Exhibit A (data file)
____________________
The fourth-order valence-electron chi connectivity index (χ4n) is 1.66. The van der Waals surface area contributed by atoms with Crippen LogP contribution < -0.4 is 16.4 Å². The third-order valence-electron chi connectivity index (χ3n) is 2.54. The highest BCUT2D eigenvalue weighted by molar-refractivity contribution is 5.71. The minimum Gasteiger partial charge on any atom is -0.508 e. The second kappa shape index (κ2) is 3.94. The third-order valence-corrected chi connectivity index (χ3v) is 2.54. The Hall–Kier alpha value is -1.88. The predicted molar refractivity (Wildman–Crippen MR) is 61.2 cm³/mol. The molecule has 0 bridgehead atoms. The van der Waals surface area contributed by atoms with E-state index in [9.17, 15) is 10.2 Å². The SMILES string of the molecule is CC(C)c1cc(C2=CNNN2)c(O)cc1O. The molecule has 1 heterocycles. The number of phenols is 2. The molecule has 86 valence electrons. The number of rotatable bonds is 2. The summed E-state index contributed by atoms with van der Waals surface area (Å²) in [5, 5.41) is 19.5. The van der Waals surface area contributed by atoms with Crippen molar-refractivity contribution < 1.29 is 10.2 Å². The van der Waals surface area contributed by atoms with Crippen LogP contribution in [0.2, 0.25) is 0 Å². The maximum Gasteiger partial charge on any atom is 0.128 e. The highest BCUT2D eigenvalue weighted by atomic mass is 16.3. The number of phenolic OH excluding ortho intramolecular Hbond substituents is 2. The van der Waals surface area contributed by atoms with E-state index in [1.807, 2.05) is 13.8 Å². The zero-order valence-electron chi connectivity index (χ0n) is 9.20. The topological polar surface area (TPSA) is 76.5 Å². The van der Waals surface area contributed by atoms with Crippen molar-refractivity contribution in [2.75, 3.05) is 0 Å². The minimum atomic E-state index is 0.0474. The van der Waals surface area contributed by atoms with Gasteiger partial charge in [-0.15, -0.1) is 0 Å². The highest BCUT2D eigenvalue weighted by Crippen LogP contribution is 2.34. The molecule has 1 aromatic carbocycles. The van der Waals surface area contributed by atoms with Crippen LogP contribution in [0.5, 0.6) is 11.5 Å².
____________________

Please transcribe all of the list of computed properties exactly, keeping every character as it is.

The fourth-order valence-electron chi connectivity index (χ4n) is 1.66. The van der Waals surface area contributed by atoms with Crippen LogP contribution < -0.4 is 16.4 Å². The third-order valence-electron chi connectivity index (χ3n) is 2.54. The highest BCUT2D eigenvalue weighted by molar-refractivity contribution is 5.71. The minimum Gasteiger partial charge on any atom is -0.508 e. The second kappa shape index (κ2) is 3.94. The third-order valence-corrected chi connectivity index (χ3v) is 2.54. The Hall–Kier alpha value is -1.88. The predicted molar refractivity (Wildman–Crippen MR) is 61.2 cm³/mol. The molecule has 0 bridgehead atoms. The van der Waals surface area contributed by atoms with E-state index in [9.17, 15) is 10.2 Å². The SMILES string of the molecule is CC(C)c1cc(C2=CNNN2)c(O)cc1O. The molecule has 1 heterocycles. The number of phenols is 2. The molecule has 86 valence electrons. The number of rotatable bonds is 2. The summed E-state index contributed by atoms with van der Waals surface area (Å²) in [5, 5.41) is 19.5. The van der Waals surface area contributed by atoms with Crippen molar-refractivity contribution < 1.29 is 10.2 Å². The van der Waals surface area contributed by atoms with Crippen LogP contribution in [0.2, 0.25) is 0 Å². The maximum Gasteiger partial charge on any atom is 0.128 e. The highest BCUT2D eigenvalue weighted by atomic mass is 16.3. The number of phenolic OH excluding ortho intramolecular Hbond substituents is 2. The van der Waals surface area contributed by atoms with E-state index in [1.807, 2.05) is 13.8 Å². The zero-order valence-electron chi connectivity index (χ0n) is 9.20. The topological polar surface area (TPSA) is 76.5 Å². The van der Waals surface area contributed by atoms with Crippen molar-refractivity contribution in [2.75, 3.05) is 0 Å². The minimum atomic E-state index is 0.0474. The van der Waals surface area contributed by atoms with Gasteiger partial charge in [-0.15, -0.1) is 0 Å². The highest BCUT2D eigenvalue weighted by Crippen LogP contribution is 2.34. The molecule has 1 aromatic carbocycles. The van der Waals surface area contributed by atoms with Crippen LogP contribution in [0.5, 0.6) is 11.5 Å².